Last night, above a Chinese restaurant at an undisclosed location, I listened to Greg Johnson give a lecture on the pursuit of wisdom and the uses of philosophy. Right now, I’m sitting at a Seafood Café on the Seattle pier, enjoying some local oysters and a beer or three before I head back to Portland on the Oswald Mosley Memorial ACTION! Bus. (It’s how all of the cool fascists travel these days.)
Above the bar, there’s a sign that reads “It is illegal for any person apparently under the influence of alcohol to purchase or consume alcohol on these premises.” In other words, it’s illegal for drunks to drink.
The gist of Johnson’s talk was that philosophy is about the pursuit of wisdom—of right living. You can have too much of a good thing or too much of a bad thing, but never enough wisdom, which is essentially knowing when to do what to achieve optimal results.
In a world that makes sense, we’d expect men to seek wisdom and to learn to make wise choices. About what they eat, about what they drink, and how much they drink. The intrusive state absolves them of that responsibility. We’ll tell you when you’ve had too much.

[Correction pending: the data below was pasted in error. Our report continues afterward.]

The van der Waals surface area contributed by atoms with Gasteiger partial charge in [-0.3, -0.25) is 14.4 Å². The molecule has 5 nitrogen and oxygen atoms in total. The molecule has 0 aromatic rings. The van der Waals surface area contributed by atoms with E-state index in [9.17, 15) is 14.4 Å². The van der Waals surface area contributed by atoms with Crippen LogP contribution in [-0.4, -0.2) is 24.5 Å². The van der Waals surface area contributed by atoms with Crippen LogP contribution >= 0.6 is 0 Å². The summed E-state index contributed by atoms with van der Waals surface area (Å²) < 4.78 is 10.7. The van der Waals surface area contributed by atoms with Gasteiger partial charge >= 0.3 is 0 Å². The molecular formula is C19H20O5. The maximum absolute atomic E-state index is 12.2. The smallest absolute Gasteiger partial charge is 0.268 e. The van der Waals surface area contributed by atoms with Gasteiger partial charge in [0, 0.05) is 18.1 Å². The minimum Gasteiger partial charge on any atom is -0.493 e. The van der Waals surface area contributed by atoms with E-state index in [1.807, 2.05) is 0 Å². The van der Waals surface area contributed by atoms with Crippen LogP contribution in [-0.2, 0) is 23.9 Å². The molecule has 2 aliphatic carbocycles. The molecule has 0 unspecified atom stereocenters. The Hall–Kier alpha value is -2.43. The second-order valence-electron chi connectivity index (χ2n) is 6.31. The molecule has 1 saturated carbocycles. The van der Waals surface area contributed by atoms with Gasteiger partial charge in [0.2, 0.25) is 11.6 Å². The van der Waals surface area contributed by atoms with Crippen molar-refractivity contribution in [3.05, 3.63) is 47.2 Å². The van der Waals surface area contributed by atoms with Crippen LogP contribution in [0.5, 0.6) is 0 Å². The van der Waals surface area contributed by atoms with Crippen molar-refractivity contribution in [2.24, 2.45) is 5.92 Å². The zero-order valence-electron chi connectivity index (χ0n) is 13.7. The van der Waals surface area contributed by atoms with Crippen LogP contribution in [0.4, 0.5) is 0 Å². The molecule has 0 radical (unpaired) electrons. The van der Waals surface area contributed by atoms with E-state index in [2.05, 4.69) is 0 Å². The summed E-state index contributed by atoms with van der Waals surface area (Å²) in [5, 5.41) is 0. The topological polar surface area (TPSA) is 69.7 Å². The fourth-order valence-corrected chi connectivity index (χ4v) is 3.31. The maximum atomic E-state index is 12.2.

Mastery is about learning to control yourself and the world around you. I think one of the reasons men chafe under the nanny state is that we’re never really on our own, never adults, never men. There’s always someone to shake a finger, short circuiting the route men have to go through to gain wisdom—to learn how much is too much and learn the value of moderation on their own. I don’t trust people who simply accept advice. You don’t need to keep inventing the wheel, but a lot of real wisdom comes from learning things the hard way—from pushing the boundaries and finding out whar the dragons be.